BEDFORD, Va. –
The valor, fidelity and sacrifice of D-Day participants were remembered June 6, 2021, at the observance of the 77th anniversary of the Allied invasion of Normandy at the National D-Day Memorial in Bedford, Virginia. Retired Brig. Gen. Peter C. Hinz, national commander of the 29th Division Association, and Col. Christopher J. Samulski, commander of the Staunton-based 116th Infantry Brigade Combat Team, placed the wreath honoring all U.S. forces during the ceremony. The Troutville-based 29th Infantry Division Band provided the color guard, drum and fife and ceremonial music for the event. Three World War II veterans were recognized, and Normandy veteran Ash Rothlein shared his experience with attendees.
“We started across the beach in a heavy fog moving up a step bluff … the fog lifted to reveal a sight so shocking and stark in its finality my internal response was seismic and everlasting,” Rothlein said. “Grave markers littered the ground as far as the eye could see. Those brave warriors paid with their lives so I and my band of brothers could crest that hill and do our part to win the war. I still feel the sadness, guilt and determination of that memorable experience.”
Once the beaches were cleared, thousands of ships were bringing additional personnel, weapons and other supples ashore to continue the Allied assault into France. Rothlein served with the 187th Advanced Army Ordinance Depot Company and drove a 6 x 6 heavy cargo truck. In late July, he was part of a convoy of 140 vehicles of armored vehicles and munition supplies headed to the front lines. Along the route, they approach a French village and were
“Every church bell tolled nonstop, and the citizens lined both sides of the road waving and cheering us on,” he said. “Our convoy paused. We were spell bound and overcome with this generous reception. With the site of our massive convoy approaching, they realized they were indeed liberated.”
Earlier in the day, Soldiers assigned to the Lynchburg-based 1st Battalion, 116th Infantry Regiment, 116th Infantry Brigade Combat Team conducted a memorial ruck march from the Bedford Armory to the D-Memorial. Lt. Col. Jim Tierney, commander of 1st Battalion, said the battalion staff, company commanders and first sergeants used the march to reflect back on 77 years ago to remember the Soldiers from the battalion who stormed the beach of Normandy.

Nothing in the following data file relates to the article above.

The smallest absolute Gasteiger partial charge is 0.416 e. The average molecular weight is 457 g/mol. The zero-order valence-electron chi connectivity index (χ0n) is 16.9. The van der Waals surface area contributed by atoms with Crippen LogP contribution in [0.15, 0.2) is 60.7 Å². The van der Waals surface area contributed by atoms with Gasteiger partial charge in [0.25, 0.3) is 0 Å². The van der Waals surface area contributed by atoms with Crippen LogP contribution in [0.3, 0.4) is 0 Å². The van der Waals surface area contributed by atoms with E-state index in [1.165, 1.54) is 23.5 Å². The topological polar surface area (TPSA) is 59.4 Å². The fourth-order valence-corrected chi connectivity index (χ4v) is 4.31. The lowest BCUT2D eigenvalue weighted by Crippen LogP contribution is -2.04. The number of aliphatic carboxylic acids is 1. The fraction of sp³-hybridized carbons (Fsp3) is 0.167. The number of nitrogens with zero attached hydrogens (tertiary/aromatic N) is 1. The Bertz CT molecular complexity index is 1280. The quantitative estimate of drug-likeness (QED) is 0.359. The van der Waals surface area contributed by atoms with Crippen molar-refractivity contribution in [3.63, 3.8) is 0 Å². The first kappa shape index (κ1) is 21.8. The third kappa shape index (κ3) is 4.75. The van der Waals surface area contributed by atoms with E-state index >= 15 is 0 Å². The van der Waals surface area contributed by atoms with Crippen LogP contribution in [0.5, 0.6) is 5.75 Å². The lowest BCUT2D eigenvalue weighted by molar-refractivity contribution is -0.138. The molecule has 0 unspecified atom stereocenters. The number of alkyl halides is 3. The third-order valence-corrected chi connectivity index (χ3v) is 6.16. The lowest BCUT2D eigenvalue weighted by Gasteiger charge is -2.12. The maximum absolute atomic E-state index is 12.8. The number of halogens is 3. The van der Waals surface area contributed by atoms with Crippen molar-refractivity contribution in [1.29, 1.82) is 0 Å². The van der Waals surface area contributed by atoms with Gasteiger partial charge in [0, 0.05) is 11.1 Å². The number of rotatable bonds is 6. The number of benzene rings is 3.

“We owe it to them to pay respect to them and hold the traditions and legacies they set for us,” Tierney said. “As members of the 1-116th, we always take time to reflect and make sure we properly respect the commitment, courage, bravery and sacrifices they provided when they stormed the beaches of Normandy. It is incredibly humbling to be here at this memorial and remember the sacrifices of those who went before us.”
First Battalion Command Sgt. Maj. Doug Wolfe has visited Normandy and seen first hand the challenging terrain the Soldiers faced 77 years earlier and compared it the experience of being at the National D-Day Memorial.
“In America, we don’t have beaches like the beaches at Normandy,” Wolfe said. “The beach is so long. Just seeing how far they really had to go when the tide is out to come across those beaches is absolutely humbling. When I am here at this location, I feel the same way. Just in awe of what was achieved and the sacrifices those Soldiers made.”
More than 800 members of the 116th Infantry Regiment, 29th Infantry Division were killed, wounded or missing during the D-Day assault on Omaha Beach on June 6, 1944, but their courage and bravery helped create a foothold that allowed follow on forces to continue the assault and set the stage for Allied victory in Europe.
When the 116th Infantry was activated Feb. 3, 1941, Virginia communities provided Soldiers to serve in the unit, and Bedford provided Soldiers to serve in Company A, 116th Infantry Regiment, 29th Infantry Division. During the assault on Omaha Beach, 19 of the “Bedford Boys” of Company A died. Bedford’s population in 1944 was about 3,200, and proportionally the Bedford community suffered the nation’s most severe D-Day losses. Recognizing that Bedford represented both large and small communities whose citizen-Soldiers served on D-Day, Congress warranted the establishment of the National D-Day Memorial in Bedford.
The 111th Field Artillery Battalion was designated as the initial artillery unit to land at Omaha Beach on June 6, 1944. After being mobilized into active federal service for World War II in February 1941, the battalion earned four campaign ribbons in the European Theater of Operations, including the initial Normandy landings and suffered 39 battle deaths. They were in federal service for nearly five years while serving in the 29th Infantry Division.
According to their web site, the National D-Day Memorial was dedicated on June 6th, 2001. It was constructed in honor of those who died on D-Day, fighting in one of the most significant battles in our nations history. Initiated by D-Day veteran J. Robert “Bob” Slaughter, the structure encompasses more than 50 acres at the base of the Blue Ridge Mountains. At its center stands a monumental forty-four foot tall arch, embellished by the military name, “Overlord,” that was given to the crucial operation. The arch is highlighted by a reflecting pool that surrounds a captivating scene that is symbolic of the arduous trudge soldiers made onto the blood stained beaches of Normandy, France.
Photos: Ceremony remembers 77th anniversary of D-Day
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